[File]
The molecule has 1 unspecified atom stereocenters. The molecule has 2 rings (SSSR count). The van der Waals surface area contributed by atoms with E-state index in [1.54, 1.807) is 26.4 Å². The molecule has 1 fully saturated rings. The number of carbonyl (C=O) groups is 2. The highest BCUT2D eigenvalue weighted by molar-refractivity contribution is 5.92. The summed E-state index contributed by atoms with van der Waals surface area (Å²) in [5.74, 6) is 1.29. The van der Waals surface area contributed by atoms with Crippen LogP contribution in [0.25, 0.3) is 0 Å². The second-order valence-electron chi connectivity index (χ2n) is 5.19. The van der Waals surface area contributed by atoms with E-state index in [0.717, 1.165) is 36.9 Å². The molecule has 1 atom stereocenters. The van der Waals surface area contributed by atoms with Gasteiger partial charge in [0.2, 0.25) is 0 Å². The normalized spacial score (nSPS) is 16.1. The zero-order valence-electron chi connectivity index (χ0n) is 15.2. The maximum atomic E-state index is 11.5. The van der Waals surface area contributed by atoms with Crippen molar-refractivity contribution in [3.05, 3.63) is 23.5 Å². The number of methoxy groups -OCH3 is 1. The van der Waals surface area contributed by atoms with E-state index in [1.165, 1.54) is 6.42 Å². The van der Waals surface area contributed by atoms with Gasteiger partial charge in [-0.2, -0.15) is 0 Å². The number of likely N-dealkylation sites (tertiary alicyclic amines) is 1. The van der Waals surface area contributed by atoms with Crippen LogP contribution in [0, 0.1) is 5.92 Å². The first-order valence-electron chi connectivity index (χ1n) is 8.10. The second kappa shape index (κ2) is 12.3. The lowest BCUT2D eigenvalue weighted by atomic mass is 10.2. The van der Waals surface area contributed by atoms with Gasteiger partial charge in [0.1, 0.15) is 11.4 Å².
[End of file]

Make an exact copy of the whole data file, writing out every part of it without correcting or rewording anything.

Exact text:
The molecule has 1 unspecified atom stereocenters. The molecule has 2 rings (SSSR count). The van der Waals surface area contributed by atoms with E-state index in [1.54, 1.807) is 26.4 Å². The molecule has 1 fully saturated rings. The number of carbonyl (C=O) groups is 2. The highest BCUT2D eigenvalue weighted by molar-refractivity contribution is 5.92. The summed E-state index contributed by atoms with van der Waals surface area (Å²) in [5.74, 6) is 1.29. The van der Waals surface area contributed by atoms with Crippen LogP contribution in [0.25, 0.3) is 0 Å². The second-order valence-electron chi connectivity index (χ2n) is 5.19. The van der Waals surface area contributed by atoms with E-state index in [0.717, 1.165) is 36.9 Å². The molecule has 1 atom stereocenters. The van der Waals surface area contributed by atoms with Gasteiger partial charge in [0.2, 0.25) is 0 Å². The normalized spacial score (nSPS) is 16.1. The zero-order valence-electron chi connectivity index (χ0n) is 15.2. The maximum atomic E-state index is 11.5. The van der Waals surface area contributed by atoms with Crippen molar-refractivity contribution in [3.05, 3.63) is 23.5 Å². The number of methoxy groups -OCH3 is 1. The van der Waals surface area contributed by atoms with E-state index in [1.165, 1.54) is 6.42 Å². The van der Waals surface area contributed by atoms with Gasteiger partial charge in [-0.2, -0.15) is 0 Å². The number of likely N-dealkylation sites (tertiary alicyclic amines) is 1. The van der Waals surface area contributed by atoms with Crippen LogP contribution in [0, 0.1) is 5.92 Å². The first-order valence-electron chi connectivity index (χ1n) is 8.10. The second kappa shape index (κ2) is 12.3. The lowest BCUT2D eigenvalue weighted by atomic mass is 10.2. The van der Waals surface area contributed by atoms with Gasteiger partial charge in [0.1, 0.15) is 11.4 Å².